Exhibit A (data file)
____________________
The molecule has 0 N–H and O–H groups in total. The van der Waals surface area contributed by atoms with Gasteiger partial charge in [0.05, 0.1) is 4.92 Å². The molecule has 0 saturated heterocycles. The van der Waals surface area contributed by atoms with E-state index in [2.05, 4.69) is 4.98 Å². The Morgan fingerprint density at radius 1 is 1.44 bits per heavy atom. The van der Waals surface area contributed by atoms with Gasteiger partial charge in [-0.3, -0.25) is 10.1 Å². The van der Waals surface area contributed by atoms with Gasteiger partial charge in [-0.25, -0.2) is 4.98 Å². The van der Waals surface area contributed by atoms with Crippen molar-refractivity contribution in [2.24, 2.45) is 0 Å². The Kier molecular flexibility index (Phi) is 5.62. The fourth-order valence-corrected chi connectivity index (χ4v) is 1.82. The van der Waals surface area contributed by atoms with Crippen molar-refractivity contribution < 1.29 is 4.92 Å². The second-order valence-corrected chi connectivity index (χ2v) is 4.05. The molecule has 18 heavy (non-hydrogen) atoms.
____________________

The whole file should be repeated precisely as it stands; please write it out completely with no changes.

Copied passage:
The molecule has 0 N–H and O–H groups in total. The van der Waals surface area contributed by atoms with Gasteiger partial charge in [0.05, 0.1) is 4.92 Å². The molecule has 0 saturated heterocycles. The van der Waals surface area contributed by atoms with E-state index in [2.05, 4.69) is 4.98 Å². The Morgan fingerprint density at radius 1 is 1.44 bits per heavy atom. The van der Waals surface area contributed by atoms with Gasteiger partial charge in [-0.3, -0.25) is 10.1 Å². The van der Waals surface area contributed by atoms with Gasteiger partial charge in [-0.25, -0.2) is 4.98 Å². The van der Waals surface area contributed by atoms with Crippen molar-refractivity contribution in [2.24, 2.45) is 0 Å². The Kier molecular flexibility index (Phi) is 5.62. The fourth-order valence-corrected chi connectivity index (χ4v) is 1.82. The van der Waals surface area contributed by atoms with Crippen molar-refractivity contribution < 1.29 is 4.92 Å². The second-order valence-corrected chi connectivity index (χ2v) is 4.05. The molecule has 18 heavy (non-hydrogen) atoms.